The odds of a Missouri sports-betting bill crystallizing have plummeted recently. And not because lawmakers aren’t interested in developing a new revenue stream for their state.
As Republican Governor Eric Greitens continues to fight felony charges for invasion of privacy, and allegations of sexual assault and blackmail, the state’s general assembly finds itself in a difficult position.
“I do not foresee [sports-betting legislation passing] happening at this time,” Representative Bart Korman (R-District 42) told SportsHandle on Thursday. “If you look at the news with our governor and the attorney general and other things going on, I’m not real optimistic that any legislation is going to pass, especially something new like this.”
Missouri Sports-Betting Bills Have Legs, But Scandal Embroiling New Governor Is Dragging Down Legislature
On Thursday, a St. Louis judge rejected a request by Greitens to throw out the charges and earlier this week, the governor vowed that he would not resign. Several GOP leaders in the Missouri legislature are calling on Greitens to resign. Reported Jason Rosenbaum on Morning Edition:
“The developments quickly gained steam: In February, he was indicted for photographing the woman he had an extramarital affair with without her consent. And last week, a detailed investigation by the Missouri House painted the former Navy SEAL as being sexually and physically abusive in the affair.”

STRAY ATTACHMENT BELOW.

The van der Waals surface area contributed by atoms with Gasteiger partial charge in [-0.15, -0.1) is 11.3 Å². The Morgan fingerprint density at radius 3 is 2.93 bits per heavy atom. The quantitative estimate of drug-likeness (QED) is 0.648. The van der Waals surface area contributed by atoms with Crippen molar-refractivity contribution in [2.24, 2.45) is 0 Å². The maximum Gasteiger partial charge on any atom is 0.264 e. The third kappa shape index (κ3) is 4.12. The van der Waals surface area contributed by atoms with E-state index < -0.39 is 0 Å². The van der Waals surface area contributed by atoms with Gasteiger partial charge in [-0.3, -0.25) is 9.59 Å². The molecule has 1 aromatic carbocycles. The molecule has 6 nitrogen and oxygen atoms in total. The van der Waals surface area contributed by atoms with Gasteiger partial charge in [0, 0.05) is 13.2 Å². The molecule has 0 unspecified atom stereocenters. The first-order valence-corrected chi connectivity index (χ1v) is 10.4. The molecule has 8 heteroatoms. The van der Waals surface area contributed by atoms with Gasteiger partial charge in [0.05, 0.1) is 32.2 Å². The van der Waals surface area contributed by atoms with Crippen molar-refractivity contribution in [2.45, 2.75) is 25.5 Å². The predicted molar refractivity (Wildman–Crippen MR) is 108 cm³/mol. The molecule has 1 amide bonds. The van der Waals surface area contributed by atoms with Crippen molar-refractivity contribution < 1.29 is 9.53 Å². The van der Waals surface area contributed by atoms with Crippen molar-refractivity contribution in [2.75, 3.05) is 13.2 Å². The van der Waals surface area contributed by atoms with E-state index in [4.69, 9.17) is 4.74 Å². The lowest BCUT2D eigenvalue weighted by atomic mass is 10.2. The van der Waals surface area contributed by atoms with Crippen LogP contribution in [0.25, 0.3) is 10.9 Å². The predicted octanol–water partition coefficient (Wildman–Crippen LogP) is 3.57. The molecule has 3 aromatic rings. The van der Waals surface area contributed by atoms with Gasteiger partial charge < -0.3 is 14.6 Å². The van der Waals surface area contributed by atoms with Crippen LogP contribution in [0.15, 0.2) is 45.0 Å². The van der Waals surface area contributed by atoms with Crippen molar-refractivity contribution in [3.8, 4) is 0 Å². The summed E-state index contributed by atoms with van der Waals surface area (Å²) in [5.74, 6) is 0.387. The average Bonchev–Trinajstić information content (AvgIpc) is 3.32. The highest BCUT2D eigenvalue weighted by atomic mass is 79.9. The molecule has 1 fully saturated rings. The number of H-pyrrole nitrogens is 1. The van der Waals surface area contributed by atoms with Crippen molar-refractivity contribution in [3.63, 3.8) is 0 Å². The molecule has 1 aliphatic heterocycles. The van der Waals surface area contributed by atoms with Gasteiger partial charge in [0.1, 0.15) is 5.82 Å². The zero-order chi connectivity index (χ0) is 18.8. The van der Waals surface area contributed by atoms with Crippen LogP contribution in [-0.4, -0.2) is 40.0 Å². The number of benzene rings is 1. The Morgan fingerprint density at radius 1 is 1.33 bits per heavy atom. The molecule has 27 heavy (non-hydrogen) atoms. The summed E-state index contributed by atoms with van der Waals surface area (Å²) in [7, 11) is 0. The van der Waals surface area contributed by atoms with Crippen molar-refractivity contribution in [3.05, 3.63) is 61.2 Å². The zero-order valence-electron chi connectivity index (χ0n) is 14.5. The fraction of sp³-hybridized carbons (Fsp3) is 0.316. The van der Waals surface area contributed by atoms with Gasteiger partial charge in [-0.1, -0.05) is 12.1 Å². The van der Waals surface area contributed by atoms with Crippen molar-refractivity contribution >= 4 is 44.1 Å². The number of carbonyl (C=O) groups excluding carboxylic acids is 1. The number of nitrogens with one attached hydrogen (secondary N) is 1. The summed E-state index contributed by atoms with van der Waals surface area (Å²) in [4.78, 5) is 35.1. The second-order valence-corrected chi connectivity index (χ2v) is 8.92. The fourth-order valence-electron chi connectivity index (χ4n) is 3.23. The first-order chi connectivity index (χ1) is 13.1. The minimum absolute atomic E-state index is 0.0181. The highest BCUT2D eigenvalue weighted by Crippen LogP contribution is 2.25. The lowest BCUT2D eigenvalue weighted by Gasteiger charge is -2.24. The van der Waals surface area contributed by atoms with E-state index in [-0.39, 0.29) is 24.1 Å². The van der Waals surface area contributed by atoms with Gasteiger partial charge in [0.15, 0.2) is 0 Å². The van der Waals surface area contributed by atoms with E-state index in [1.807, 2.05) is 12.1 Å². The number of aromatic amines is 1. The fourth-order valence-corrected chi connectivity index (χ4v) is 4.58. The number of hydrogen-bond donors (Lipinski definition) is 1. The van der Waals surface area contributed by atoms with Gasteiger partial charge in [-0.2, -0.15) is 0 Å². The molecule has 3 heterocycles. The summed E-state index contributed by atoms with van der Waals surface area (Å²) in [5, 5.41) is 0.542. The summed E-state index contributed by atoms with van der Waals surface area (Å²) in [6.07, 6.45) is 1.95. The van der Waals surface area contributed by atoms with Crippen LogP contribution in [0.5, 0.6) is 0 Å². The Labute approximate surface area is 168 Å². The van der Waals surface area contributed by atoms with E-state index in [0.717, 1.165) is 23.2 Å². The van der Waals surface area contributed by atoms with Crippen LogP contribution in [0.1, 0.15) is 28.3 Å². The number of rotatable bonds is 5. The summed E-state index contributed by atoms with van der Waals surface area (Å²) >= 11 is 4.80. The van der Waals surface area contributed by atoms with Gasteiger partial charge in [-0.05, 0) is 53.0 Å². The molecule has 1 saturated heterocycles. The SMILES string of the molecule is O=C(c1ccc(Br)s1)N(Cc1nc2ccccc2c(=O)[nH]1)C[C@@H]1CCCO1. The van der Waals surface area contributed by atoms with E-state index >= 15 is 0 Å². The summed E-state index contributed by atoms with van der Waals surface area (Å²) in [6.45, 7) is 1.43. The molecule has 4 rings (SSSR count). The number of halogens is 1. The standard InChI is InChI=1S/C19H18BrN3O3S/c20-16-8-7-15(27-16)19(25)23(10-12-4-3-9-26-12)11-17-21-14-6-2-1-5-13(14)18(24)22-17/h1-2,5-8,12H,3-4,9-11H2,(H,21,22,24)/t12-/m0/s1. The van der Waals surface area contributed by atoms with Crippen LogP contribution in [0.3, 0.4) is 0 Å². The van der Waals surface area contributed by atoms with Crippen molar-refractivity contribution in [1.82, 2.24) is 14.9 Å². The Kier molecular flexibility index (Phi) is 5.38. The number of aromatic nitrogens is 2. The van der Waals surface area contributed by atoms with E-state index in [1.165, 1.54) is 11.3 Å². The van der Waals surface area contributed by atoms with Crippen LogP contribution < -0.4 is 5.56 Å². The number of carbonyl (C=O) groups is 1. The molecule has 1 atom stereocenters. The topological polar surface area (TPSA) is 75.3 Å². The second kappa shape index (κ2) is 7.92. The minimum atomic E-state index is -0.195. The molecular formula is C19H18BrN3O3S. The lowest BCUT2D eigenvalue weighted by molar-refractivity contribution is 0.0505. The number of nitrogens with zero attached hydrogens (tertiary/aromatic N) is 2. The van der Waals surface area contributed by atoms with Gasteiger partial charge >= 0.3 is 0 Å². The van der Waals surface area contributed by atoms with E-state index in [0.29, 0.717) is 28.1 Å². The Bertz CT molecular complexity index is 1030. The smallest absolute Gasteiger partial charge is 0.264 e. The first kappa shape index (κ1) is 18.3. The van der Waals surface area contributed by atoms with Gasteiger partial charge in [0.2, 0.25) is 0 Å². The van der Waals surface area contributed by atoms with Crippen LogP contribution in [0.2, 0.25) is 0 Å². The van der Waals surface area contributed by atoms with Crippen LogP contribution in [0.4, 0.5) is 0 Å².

“While the governor admitted to the affair, he’s strenuously denied the woman’s characterizations of his behavior. And he’s made it clear for months that he’s not going to resign.”
With all that action as the backdrop, Korman predicted that lawmakers won’t make much headway in general before the session closes on May 18.
There are currently at least six bills floating around both chambers of the Missouri assembly, among them Korman’s HB 2320, a one-page document that allows for sports betting in casinos, through the state lottery, and on daily fantasy sites. The bill offers little guidance other than making sports gambling legal. And that’s by design.
“After I threw my approach out there, a few other people threw their approaches, out,” he said. “But I think with the legislature, sometimes simpler is better. And since this would be new to Missouri, I think simpler is better. “
In essence, Korman wants to leave the details of how sports betting is managed, implemented and taxed to the professionals – the state’s gaming commission, which already oversees all wagering in the state. And of course legalization in any state hinges upon the outcome of Murphy v NCAA, the Supreme Court sports betting case, in which a decision forthcoming this spring may lift the federal ban on sports wagering outside Nevada.
[Also See: NBA, MLB Actually Had the Balls to Ask New Jersey for Sports Betting Tax]
Missouri currently has 13 riverboat casinos, and the number of casino licenses is limited, so that number likely won’t rise.
While gambling revenue in Missouri is already earmarked for education, Korman’s goal is freeing up other monies for his key projects, which include building roads and bridges. He said that if sports betting can bring in more revenue to education, that, in turn, will free up other money in the general fund, allowing him to pursue projects relevant to his district.
Whatever the end game, Korman believes he – and all lawmakers – have to wait.
“Betting against (sports betting) not passing is probably a safe bet at this time,” Korman said. “Trust me, I’d like to be ahead of the curve on a lot of other things. … But I don’t see that (sports betting) would be enough of a concern to do it in this session.”
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